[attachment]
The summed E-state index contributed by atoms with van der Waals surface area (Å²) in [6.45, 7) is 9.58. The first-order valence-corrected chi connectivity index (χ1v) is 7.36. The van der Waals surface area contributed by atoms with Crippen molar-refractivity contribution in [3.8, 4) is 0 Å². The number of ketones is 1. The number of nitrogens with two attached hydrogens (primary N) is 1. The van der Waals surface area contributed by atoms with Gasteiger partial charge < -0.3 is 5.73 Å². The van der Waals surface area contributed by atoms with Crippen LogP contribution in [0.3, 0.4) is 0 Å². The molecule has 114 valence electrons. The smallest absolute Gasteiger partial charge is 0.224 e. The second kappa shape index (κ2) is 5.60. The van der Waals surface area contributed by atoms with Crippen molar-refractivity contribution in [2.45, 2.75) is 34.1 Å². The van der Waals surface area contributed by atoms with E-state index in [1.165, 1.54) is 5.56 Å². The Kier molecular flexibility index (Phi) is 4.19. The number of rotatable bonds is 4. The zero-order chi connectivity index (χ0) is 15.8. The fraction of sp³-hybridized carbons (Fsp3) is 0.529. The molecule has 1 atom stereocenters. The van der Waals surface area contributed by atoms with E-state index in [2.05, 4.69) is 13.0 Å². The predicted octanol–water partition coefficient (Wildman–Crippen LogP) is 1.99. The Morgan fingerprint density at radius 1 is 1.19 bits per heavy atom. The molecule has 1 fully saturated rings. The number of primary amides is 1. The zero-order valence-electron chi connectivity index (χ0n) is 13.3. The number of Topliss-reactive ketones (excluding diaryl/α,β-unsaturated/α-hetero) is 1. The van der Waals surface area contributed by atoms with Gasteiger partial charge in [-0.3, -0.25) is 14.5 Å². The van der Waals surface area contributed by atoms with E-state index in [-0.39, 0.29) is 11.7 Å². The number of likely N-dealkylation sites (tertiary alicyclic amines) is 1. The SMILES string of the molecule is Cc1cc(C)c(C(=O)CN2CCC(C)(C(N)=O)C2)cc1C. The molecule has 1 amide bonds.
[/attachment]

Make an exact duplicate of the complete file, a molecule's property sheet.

The summed E-state index contributed by atoms with van der Waals surface area (Å²) in [6.45, 7) is 9.58. The first-order valence-corrected chi connectivity index (χ1v) is 7.36. The van der Waals surface area contributed by atoms with Crippen molar-refractivity contribution in [3.8, 4) is 0 Å². The number of ketones is 1. The number of nitrogens with two attached hydrogens (primary N) is 1. The van der Waals surface area contributed by atoms with Gasteiger partial charge < -0.3 is 5.73 Å². The van der Waals surface area contributed by atoms with Crippen LogP contribution in [0.3, 0.4) is 0 Å². The molecule has 114 valence electrons. The smallest absolute Gasteiger partial charge is 0.224 e. The second kappa shape index (κ2) is 5.60. The van der Waals surface area contributed by atoms with Crippen molar-refractivity contribution in [2.45, 2.75) is 34.1 Å². The van der Waals surface area contributed by atoms with E-state index in [1.165, 1.54) is 5.56 Å². The Kier molecular flexibility index (Phi) is 4.19. The number of rotatable bonds is 4. The zero-order chi connectivity index (χ0) is 15.8. The fraction of sp³-hybridized carbons (Fsp3) is 0.529. The molecule has 1 atom stereocenters. The van der Waals surface area contributed by atoms with E-state index in [2.05, 4.69) is 13.0 Å². The predicted octanol–water partition coefficient (Wildman–Crippen LogP) is 1.99. The Morgan fingerprint density at radius 1 is 1.19 bits per heavy atom. The molecule has 1 fully saturated rings. The number of primary amides is 1. The zero-order valence-electron chi connectivity index (χ0n) is 13.3. The number of Topliss-reactive ketones (excluding diaryl/α,β-unsaturated/α-hetero) is 1. The van der Waals surface area contributed by atoms with Gasteiger partial charge in [-0.3, -0.25) is 14.5 Å². The van der Waals surface area contributed by atoms with E-state index in [-0.39, 0.29) is 11.7 Å². The number of likely N-dealkylation sites (tertiary alicyclic amines) is 1. The SMILES string of the molecule is Cc1cc(C)c(C(=O)CN2CCC(C)(C(N)=O)C2)cc1C. The molecule has 1 amide bonds.